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Why Chocolate can be a Health Food

Why Chocolate can be a Health Food

Posted by Dr Vivian Chen on 14th Sep 2020

Why chocolate can be a health food…

I’m not usually one to fall prey to the superfood trend but cacao truly is something I cannot live without.

Chocolate has gotten an unfair bad rap, from claims that it causes weight gain to acne. However, it is not the cacao or the cocoa that causes the problem, it is the junk that normally goes into it like sugar, dairy, and additives.

There is a growing body of research that shows cacao may confer anti-inflammatory benefits, support brain and heart health, support healthy blood sugar control, supports our immune system and our skin health. [1]

The reason is that it is very nutrient-dense e.g. it is a good source of zinc, important for immune function, skin and hormonal health. It also contains other key minerals like magnesium, potassium and iron which are vital for physiological functions throughout the body.

The superstar, however, is perhaps a family of antioxidants called flavonoids.

FLAVANOIDS

Flavonoids are a large family of over 5000 compounds found in fruits and vegetables, but also in plant products such as tea, cacao and wine.

Since the 1990s, there has been growing interest and research in flavonoids because they exhibit anti-inflammatory, antithrombogenic, antidiabetic, anticancer, and neuroprotective activities through different mechanisms of action in vitro and in animal models [1]

There are 6 subclasses of flavonoids as demonstrated in this chart:

(source:Linus Pauling Institute at the Oregon state University, https://lpi.oregonstate.edu/mic/dietary-factors/phytochemicals/flavonoids)

Cocoa components are particularly rich in catechins: mainly monomeric (−) epicatechin and (+) catechin, as well as oligomeric and polymeric proanthocyanidin flavanols. However, in smaller amounts, gallocatechin and epigallocatechin, have also been quantified [2]

Different flavonoids can help the body in different ways.

Some flavonoids have been recognized for their antimicrobial activity and many researchers have isolated and identified in vitro (in petri dish studies) the structures of flavonoids having properties of antifungal, antiviral and antibacterial activity. Because of this property, many flavonoids being used are extensively researched in the fields of nutrition, food safety and health.

The antiviral effect of flavonoids has been shown by Wang et al. [3], particularly in therapy against viral infections. Flavonoids such as quercetin, naringin, hesperetin and catechin possess a variable degree of antiviral activity. They may affect the replication and infectivity of certain RNA and DNA viruses. Quercetin and apigenin are among the most studied flavonoids which have been known to exhibit antibacterial activities [4]

In a study by Lu & Chong [5] computational work was carried out to predict the binding modes of 20 flavonoid derivatives with the enzymes of the 2009 haemagglutinin 6 (H1N1) influenza virus. All twenty flavonoid derivatives were found to be satisfactory in binding and inhibiting the activity of the virus. These findings may help to develop a potential drug form of the flavonoid derivatives for the treatment of H1N1 influenza disease. More research is needed, because we cannot simply extrapolate what we observe from in vitro studies to humans, however, this is a promising area of research. The caveat to this is that sugar has been shown [6] to impair immune cell functions for up to 4 hours after consumption, so the addition of large amounts of refined sugar in chocolate may mitigate some of the antimicrobial effects.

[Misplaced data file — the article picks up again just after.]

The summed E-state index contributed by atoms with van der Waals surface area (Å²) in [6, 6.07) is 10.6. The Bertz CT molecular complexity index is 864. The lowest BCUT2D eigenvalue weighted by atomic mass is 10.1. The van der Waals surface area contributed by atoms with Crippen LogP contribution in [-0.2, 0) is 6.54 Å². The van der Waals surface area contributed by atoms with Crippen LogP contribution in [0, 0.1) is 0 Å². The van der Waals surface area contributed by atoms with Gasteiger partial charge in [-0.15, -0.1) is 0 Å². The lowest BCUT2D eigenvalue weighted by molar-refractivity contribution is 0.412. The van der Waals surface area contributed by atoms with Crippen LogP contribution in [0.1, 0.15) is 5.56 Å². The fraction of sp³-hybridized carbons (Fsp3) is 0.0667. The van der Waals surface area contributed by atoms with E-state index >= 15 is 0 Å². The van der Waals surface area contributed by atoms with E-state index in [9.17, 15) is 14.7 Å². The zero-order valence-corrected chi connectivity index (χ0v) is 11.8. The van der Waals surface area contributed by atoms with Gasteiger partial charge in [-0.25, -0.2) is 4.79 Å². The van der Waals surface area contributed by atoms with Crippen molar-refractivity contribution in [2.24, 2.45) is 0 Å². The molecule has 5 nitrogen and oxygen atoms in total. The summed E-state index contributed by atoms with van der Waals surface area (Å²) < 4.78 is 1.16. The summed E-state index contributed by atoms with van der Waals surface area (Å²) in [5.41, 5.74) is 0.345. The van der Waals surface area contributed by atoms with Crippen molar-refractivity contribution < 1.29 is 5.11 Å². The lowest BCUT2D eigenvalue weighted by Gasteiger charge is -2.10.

RESVERATROL

Another superstar in cacao that not many people talk about is Resveratrol. Resveratrol is a polyphenol which most associate with red wine but in fact, it is also found in cacao [7] and depending on the quality, 1 tbsp of cacao may contain comparable amounts to 1 glass of wine (the concentration of resveratrol in foods depend on geographic location, how it is grown and processed after harvest. The Santa Barbara…… please insert your lab readings and the name of your chocolate tested here).

(source: Linus Pauling Institute at Oregon State University https://lpi.oregonstate.edu/mic/dietary-factors/phytochemicals/resveratrol#food-sources)

Resveratrol has been shown in studies to have powerful antioxidant and anti-inflammatory activities. It has been shown in vitro and animal studies to inhibit cancer cell growth [8], associated with benefits for cardiovascular health [9], and cognitive function [10]

One of the ways resveratrol has been proposed to effect health benefits is by down-regulating the NLRP3-inflammasone pathway [11]. Inflammasones are protein complexes inside the cell which are activated in response to a negative stimuli e.g. an infection, in order to mount an inflammatory process which deals with the insult. Appropriate activation of this cascade helps us overcome these acute events and ideally, the inflammasone is switched off after we have dealt with the event successfully.

The persistent activation of this inflammasone has been implicated in many chronic diseases such as type 2 diabetes, atherosclerosis, and neurodegenerative diseases. And more recently, the activation of the NLRP3 inflammasone has been implicated as a contributor in the cytokine storm some patients with Covid19 unfortunately experiences. The cytokine storm is responsible for the acute respiratory distress syndrome and multi-organ failure witnessed in some covid19 cases, therefore, a few of the treatments being trialled right now include modalities to block the hyper-inflammatory response.

Nothing as yet has been proven to prevent or treat covid19, however, an in vitro study looking at MERS-CoV using cell lines demonstrated that ‘resveratrol significantly inhibited MERS-CoV infection and prolonged cellular survival after virus infection’ [12] (note-MERS-CoV is a different strain of the coronavirus so more research is needed to know if this petri-dish finding translates to human clinical benefits and also if it can be translated to other coronaviruses like covid-19, more research is needed).

CARDIOVASCULAR HEALTH